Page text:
Jessica Joel, trainee solicitor at CMS, considers the case of JSC BTA Bank v Khrapunov:


In 2015, JSC BTA Bank brought proceedings against Mr Khrapunov, as second defendant, as it considered he had assisted his father-in-law, Mr Ablyazov to hide or dissipate his assets, in breach of a worldwide freezing order and a supporting receivership order.

To establish the English court’s jurisdiction, the bank had to show it had a good arguable case in the tort of conspiracy to injure by unlawful means against Mr Khrapunov. The issue to be determined was whether a breach of a freezing order or receivership order was capable, as a matter of law, of qualifying as the unlawful means necessary to establish the tort.

In addition, as neither Mr Ablyazov nor Mr Khrapunov were domiciled in England and Wales when these proceedings were brought, whether the English court had jurisdiction against Mr Khrapunov depended on the interpretation of article 5 of the Lugano Convention relating to tort claims.

Court of Appeal

The case was heard in the Court of Appeal on 19 December 2016, with judgment given on 2 February 2017.

Determination of unlawful means

The bank argued that there was a good arguable case against Mr Khrapunov, and that unlawful means by breaching a freezing and receivership order could be established as damages were recoverable for a breach of a court order. Mr Khrapunov argued, in contrast, that damages can never be awarded where a necessary element of the cause of action is a breach of a court order (as is the case in the tort of conspiracy by unlawful means).

The court rejected the bank’s argument, on the basis that a breach of a court order does not itself constitute a cause of action in private law and as such, damages are not recoverable for such a breach. Lord Justice Sales, who delivered the main judgment, was guided by the reasoning of the House of Lords in Customs and Excise Commissioners v Barclays Bank plc [2006] UKHL 28, which determined that a defendant’s duty of compliance is owed to the court, of which the remedy for non-compliance is punishment for contempt, not civil damages.

The court similarly rejected Mr Khrapunov’s argument, relying on cases which held that aiding or abetting a breach of a court order, in circumstances giving rise to liability for contempt of court, can constitute unlawful means for the purposes of the tort in question, see: Acrow (Automation) Ltd v Rex Chainbelt Inc. [1971] 1 WLR 1676.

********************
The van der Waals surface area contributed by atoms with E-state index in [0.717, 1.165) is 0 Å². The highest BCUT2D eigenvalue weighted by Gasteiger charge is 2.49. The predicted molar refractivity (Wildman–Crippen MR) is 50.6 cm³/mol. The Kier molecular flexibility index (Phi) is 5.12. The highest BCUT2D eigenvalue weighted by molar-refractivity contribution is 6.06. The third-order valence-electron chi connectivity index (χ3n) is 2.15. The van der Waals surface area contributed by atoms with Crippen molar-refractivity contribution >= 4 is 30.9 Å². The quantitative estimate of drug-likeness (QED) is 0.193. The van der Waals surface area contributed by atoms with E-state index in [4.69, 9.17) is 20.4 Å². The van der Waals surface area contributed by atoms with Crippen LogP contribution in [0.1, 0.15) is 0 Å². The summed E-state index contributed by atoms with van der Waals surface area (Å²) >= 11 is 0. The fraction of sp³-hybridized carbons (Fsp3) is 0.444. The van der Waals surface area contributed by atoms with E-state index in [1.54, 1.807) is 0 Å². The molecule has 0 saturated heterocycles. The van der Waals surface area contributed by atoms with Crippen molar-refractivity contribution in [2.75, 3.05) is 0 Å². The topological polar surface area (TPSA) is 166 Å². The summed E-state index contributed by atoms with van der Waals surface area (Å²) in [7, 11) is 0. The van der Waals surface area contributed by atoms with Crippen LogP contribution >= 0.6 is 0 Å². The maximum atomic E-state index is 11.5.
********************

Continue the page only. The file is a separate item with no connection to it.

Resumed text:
On applying general principles from the House of Lords case of Revenue and Customs Commissioners v Total Network SL [2008] UKHL 19, the court held there can be a cause of action in unlawful means conspiracy cases where the unlawful means consists only of deliberate breaches of court orders. Consequently, the bank had a good arguable case against Mr Khrapunov as a matter of law.

Jurisdictional gateway under the Lugano Convention

Article 5(3) of the Lugano Convention provides that a person domiciled in another Member State may have a tortious claim brought against them “in the courts for the place where the harmful event occurred.”

Applying the principles set out by the Court of Appeal in AMT Futures Ltd v Marzillier [2015] QB 699, the place where the harmful event occurred is the place where the event gives rise to direct damage.

Relying on Domicrest Ltd v Swiss Bank Corporation [1999] QB 548, the court considered that it is the initial event that sets the tort in motion, and gives rise to the damage in question. In the present case, the relevant event which put the tort in motion was the alleged agreement to conspire between Mr Ablyazov and Mr Khrapunov, made in England in 2009. The Court of Appeal considered this to provide the English courts with jurisdiction under article 5(3) of the Lugano Convention with respect to all events following the agreement to conspire.